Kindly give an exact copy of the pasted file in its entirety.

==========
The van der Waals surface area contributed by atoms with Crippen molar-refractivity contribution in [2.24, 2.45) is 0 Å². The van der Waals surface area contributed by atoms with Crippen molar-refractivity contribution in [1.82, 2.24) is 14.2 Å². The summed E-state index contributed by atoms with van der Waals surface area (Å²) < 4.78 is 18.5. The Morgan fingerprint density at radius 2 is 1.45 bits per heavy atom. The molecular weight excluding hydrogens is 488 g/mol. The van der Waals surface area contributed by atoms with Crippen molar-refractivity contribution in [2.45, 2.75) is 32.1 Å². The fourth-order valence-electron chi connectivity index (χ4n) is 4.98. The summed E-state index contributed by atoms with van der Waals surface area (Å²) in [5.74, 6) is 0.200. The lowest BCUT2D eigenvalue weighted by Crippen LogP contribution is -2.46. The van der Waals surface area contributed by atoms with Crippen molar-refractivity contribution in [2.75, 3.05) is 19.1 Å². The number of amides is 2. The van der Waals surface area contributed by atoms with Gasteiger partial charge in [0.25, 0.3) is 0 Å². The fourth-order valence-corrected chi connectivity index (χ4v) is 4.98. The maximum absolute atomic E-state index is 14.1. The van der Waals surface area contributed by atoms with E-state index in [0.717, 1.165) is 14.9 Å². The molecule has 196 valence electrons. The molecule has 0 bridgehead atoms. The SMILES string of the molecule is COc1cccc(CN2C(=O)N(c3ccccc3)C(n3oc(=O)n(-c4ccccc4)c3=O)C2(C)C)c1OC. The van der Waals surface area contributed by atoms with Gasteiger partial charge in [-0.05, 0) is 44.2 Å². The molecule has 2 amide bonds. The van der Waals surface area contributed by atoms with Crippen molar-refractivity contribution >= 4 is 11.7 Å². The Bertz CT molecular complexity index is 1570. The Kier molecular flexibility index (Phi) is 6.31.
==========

The van der Waals surface area contributed by atoms with Crippen molar-refractivity contribution in [2.24, 2.45) is 0 Å². The van der Waals surface area contributed by atoms with Crippen molar-refractivity contribution in [1.82, 2.24) is 14.2 Å². The summed E-state index contributed by atoms with van der Waals surface area (Å²) < 4.78 is 18.5. The Morgan fingerprint density at radius 2 is 1.45 bits per heavy atom. The molecular weight excluding hydrogens is 488 g/mol. The van der Waals surface area contributed by atoms with Crippen molar-refractivity contribution in [2.45, 2.75) is 32.1 Å². The fourth-order valence-electron chi connectivity index (χ4n) is 4.98. The summed E-state index contributed by atoms with van der Waals surface area (Å²) in [5.74, 6) is 0.200. The lowest BCUT2D eigenvalue weighted by Crippen LogP contribution is -2.46. The van der Waals surface area contributed by atoms with Crippen molar-refractivity contribution in [2.75, 3.05) is 19.1 Å². The number of amides is 2. The van der Waals surface area contributed by atoms with Gasteiger partial charge in [0.25, 0.3) is 0 Å². The fourth-order valence-corrected chi connectivity index (χ4v) is 4.98. The maximum absolute atomic E-state index is 14.1. The van der Waals surface area contributed by atoms with E-state index in [0.717, 1.165) is 14.9 Å². The molecule has 196 valence electrons. The molecule has 0 bridgehead atoms. The SMILES string of the molecule is COc1cccc(CN2C(=O)N(c3ccccc3)C(n3oc(=O)n(-c4ccccc4)c3=O)C2(C)C)c1OC. The van der Waals surface area contributed by atoms with Gasteiger partial charge in [-0.05, 0) is 44.2 Å². The molecule has 2 amide bonds. The van der Waals surface area contributed by atoms with Crippen molar-refractivity contribution >= 4 is 11.7 Å². The Bertz CT molecular complexity index is 1570. The Kier molecular flexibility index (Phi) is 6.31.